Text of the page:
Image by: Shaiatea, ©2015 Getty Images
As I returned home from what was my last business trip of 2015, I was thinking about the year that passed. It was an incredible year for customer communications, and I was able to connect with communication experts from all over the world at several great industry events, including trade shows, client meetings, roundtables and, of course, DOCUMENT Strategy Forum.
The major trend of 2015 that I observed was the rise in prominence of customer communications to the level of executive attention. I was lucky enough to participate as the host and moderator at an industry roundtable in Hong Kong that included technology implementers, line of business owners, thought leaders and executives of large enterprises. They all were looking at this trend from different angles as they plan for 2016.
From the technology perspective, I met with a Bank of China executive who started his career as a data scientist. He knows customer data resides in many systems; yet, many existing customer experiences include entering redundant data. He was concerned about how he can capture more contextual data to improve customer communications by extending concepts of A/B testing.
A line of business owner for HSBC’s insurance division explained that customer journeys are highly localized for every country in her territory. This is compounded by regulatory complexities, which often require the collection of data that is ultimately never used. When product lines cross, regulators from multiple agencies must approve communication-related content. She wants to power through this complexity to deliver the right experience for the customer—to support better results for the business.
One of the experts was a thought leader from academia who became the chief customer officer (CCO) at Prudential. I’ve met a chief digital officer (CDO) and a chief experience officer (CXO) before, but this was my first introduction to a CCO. We discussed customer journey maps and how they are “million-dollar masterpieces.” Those focused on customer experience want to go beyond the mapping exercise to reach through the map and actually affect change.
"I think 2016 will be a pivotal year that combines customer communication projects with customer experience initiatives in a myriad of unique ways. "
Several other C-level executives from insurance and financial services expressed dissatisfaction with the fact that so many narratives about bad experiences often have employees saying, "It is the way it is." Some examples are insurance claims taking too long to pay out for the customer who is in need. The insurance companies also may require too much information in order to collect, which creates a frustrating experience. Banks see similar challenges when their existing customers apply for products from other banks, because the process for filling out an application for an additional product is no easier. This encourages them to see every product as an opportunity to shop around, because poor experiences were often the norm.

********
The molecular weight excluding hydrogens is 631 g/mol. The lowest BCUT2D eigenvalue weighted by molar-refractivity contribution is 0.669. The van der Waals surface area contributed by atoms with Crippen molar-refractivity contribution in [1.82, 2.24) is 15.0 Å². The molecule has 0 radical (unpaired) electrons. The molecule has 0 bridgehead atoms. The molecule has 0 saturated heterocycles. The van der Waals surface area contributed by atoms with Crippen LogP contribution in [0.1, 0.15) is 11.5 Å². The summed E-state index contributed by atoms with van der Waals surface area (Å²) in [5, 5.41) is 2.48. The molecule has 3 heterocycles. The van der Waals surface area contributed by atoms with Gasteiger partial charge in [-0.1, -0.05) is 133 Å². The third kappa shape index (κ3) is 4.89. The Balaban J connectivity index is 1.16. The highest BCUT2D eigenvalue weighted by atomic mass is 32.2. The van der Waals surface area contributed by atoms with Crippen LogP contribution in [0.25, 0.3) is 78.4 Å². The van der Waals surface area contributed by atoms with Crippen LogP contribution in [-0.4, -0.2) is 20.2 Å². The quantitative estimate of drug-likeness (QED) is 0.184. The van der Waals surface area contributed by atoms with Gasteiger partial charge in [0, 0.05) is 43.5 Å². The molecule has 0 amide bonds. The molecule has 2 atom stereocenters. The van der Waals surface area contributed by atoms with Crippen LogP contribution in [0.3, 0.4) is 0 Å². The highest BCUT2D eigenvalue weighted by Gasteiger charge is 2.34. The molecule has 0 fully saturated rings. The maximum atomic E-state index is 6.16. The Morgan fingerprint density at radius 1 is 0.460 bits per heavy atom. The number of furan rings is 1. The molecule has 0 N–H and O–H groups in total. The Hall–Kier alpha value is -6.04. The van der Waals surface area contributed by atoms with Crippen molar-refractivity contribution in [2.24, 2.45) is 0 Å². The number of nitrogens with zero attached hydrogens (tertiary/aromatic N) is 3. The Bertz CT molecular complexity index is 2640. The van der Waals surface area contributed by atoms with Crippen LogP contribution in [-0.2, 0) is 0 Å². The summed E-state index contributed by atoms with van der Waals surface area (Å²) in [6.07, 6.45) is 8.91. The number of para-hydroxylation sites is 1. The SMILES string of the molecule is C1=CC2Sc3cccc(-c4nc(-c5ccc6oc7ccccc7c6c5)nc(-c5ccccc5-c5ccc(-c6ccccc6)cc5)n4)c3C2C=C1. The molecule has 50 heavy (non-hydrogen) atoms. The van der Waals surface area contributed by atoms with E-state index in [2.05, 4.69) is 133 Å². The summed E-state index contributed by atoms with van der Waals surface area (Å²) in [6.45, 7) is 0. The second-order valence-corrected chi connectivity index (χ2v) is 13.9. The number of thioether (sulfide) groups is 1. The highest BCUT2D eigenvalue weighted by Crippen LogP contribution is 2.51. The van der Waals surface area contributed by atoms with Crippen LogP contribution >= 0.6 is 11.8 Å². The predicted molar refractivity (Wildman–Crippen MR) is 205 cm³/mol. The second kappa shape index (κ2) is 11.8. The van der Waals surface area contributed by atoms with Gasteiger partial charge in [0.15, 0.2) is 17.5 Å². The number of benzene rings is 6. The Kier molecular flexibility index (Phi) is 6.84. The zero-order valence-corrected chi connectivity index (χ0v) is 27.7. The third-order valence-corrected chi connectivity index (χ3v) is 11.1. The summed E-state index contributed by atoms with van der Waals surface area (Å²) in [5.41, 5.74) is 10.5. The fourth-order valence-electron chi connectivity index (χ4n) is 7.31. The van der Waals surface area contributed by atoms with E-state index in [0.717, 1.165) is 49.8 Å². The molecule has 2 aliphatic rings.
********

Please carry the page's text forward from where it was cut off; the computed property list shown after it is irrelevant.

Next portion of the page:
These executives are tired of this and have started to take action in 2015. The companies that aren’t focusing on making meaningful improvements to customer experience (CX) in 2016 will find themselves behind their competitors—and it will be a struggle to catch up. Forward-thinking executive teams are looking to have their CCOs, CDOs and CXOs put an end to the status quo and improve the customer experience. They are seeking ways to apply concepts, like customer journey mapping, to customer communications. They are tired of excuses and are not willing to take "It is the way it is" for an answer.
The new CCOs, CDOs and CXOs are measuring things differently, working to connect things in ways that are meaningful to the clients and adding context to communications. They are optimizing experiences to communication devices. They are seeking to measure emotional sentiment during the collection of interactions that create each customer’s individual journey. They are measuring post-communication results in terms of shares, referrals and recommendations. Most importantly, they are prioritizing these deliverables over what many projects are measured on today. It’s not only about cost. It’s not only about responses per campaign. It’s about tracking interest, emotion and engagement across many communications and channels. A recent Forrester study tracks how customer engagement varies across channels within the enterprise. This thinking will impact the metrics of nearly every communication project undertaken in 2016 and beyond.
I know many of you are facing these challenges right now. One of the things I am looking most forward to in 2016 is seeing how companies respond to these challenges. I think 2016 will be a pivotal year that combines customer communication projects with customer experience initiatives in a myriad of unique ways. I look forward to seeing you and sharing more about this at DOCUMENT Strategy Forum in Chicago!
What do you think 2016 has in store for customer communications and the customer experience? What current metrics are you using for customer engagement in your communications? Have they been successful? Leave a comment below and I'll respond here or in person in Chicago.
Scott Draeger is vice president of product management at GMC Software Technology, a provider of multi-channel and highly personalized document outputs for customer communications management. For more information, visit www.gmc.net or follow him on Twitter @scottdraeger.